Photo by Kamal Shkoukani

Janan Najeeb, president of the Milwaukee Muslim Women’s Coalition, offered the closing statement in an interfaith vigil for the 10th Oak Creek Sikh Memorial Anniversary at the Sikh Temple of Wisconsin.

The push and pull of love and hate in our times has been particularly evident this past week.

Just after the fourth ambush-style shooting* Monday, Aug. 1, of a Muslim in Albuquerque, New Mexico, put Muslims across the country on edge, a huge gathering of government officials, law enforcement officers, faith leaders, community members and Sikhs from around the nation convened for three days to commemorate the 10th anniversary of the Oak Creek Sikh temple shootings and to stand together against hate and racism.

With the theme “Heal, Unite, Act,” the Interfaith Conference of Greater Milwaukee, local faith communities, the Sikh American Legal Defense and Education Fund (SALDEF), the Sikh Coalition, the City of Oak Creek and the Sikh Temple of Wisconsin held events Aug. 4-6 that honored the Sikhs who died in one of the deadliest mass shootings at a house of worship in U.S. history and addressed ways to prevent future violent acts against religious communities.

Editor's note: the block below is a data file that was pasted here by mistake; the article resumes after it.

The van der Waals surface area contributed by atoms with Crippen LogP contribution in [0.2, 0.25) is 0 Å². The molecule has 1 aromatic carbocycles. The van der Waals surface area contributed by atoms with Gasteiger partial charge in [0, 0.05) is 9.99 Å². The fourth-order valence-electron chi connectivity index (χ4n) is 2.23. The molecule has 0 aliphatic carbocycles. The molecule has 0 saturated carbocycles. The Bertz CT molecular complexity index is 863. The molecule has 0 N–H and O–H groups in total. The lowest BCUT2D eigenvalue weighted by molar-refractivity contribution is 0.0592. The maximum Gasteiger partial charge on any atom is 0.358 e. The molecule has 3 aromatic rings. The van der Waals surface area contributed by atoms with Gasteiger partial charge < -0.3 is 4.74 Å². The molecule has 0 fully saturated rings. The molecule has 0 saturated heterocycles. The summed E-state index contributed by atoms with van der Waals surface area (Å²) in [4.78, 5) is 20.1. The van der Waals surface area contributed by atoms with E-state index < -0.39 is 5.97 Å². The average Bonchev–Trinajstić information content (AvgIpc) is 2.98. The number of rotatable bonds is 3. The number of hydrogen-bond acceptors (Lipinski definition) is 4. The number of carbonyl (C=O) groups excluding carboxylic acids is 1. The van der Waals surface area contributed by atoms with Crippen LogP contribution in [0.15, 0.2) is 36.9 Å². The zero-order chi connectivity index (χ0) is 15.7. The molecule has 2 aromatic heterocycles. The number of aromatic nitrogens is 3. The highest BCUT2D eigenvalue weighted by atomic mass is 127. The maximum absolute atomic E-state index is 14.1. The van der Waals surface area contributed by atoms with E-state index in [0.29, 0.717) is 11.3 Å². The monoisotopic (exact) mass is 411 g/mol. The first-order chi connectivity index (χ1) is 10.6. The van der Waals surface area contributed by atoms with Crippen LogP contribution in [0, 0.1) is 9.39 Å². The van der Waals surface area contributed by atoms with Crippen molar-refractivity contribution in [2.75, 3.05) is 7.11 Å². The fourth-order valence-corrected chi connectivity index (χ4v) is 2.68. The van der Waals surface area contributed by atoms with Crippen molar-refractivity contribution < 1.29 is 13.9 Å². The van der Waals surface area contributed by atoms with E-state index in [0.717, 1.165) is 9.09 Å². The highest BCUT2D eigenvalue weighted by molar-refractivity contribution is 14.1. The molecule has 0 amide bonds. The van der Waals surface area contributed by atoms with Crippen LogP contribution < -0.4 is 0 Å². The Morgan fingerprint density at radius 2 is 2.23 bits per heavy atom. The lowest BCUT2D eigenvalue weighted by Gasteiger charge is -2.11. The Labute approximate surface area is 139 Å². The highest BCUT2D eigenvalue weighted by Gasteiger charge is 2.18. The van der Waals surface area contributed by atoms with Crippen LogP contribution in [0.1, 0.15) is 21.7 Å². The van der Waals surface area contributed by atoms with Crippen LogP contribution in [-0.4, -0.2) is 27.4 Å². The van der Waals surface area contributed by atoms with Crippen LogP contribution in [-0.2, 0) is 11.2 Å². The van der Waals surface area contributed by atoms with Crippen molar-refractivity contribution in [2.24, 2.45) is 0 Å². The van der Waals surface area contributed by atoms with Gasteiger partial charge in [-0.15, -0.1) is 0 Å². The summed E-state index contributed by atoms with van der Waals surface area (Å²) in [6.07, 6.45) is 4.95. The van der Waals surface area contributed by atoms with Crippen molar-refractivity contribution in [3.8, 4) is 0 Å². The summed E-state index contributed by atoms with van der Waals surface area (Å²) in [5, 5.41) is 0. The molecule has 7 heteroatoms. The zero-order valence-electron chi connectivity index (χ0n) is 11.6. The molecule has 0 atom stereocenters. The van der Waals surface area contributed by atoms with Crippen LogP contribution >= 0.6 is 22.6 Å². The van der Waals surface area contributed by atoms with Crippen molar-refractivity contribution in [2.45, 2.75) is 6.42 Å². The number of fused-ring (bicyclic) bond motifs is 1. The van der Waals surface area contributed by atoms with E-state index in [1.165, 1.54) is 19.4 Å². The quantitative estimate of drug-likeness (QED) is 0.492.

*It was reported at 5:15 p.m. CDT that a suspect in the shootings has been taken into custody.

Faith communities still face danger

Photo by Kamal Shkoukani

Pardeep Singh Kaleka, son of Satwant Singh Kaleka who was murdered in 2012 in the Sikh Temple, listens has his daughter Amaris Kaur Kaleka shares memories of her grandfather and the great loss she feels because he was killed.

In the decade since a white supremacist entered the Sikh Temple of Wisconsin and opened fire, killing six at the scene and a seventh who died in 2020 from his wounds, mass shootings and hate crimes have been on the rise in Wisconsin and across the nation.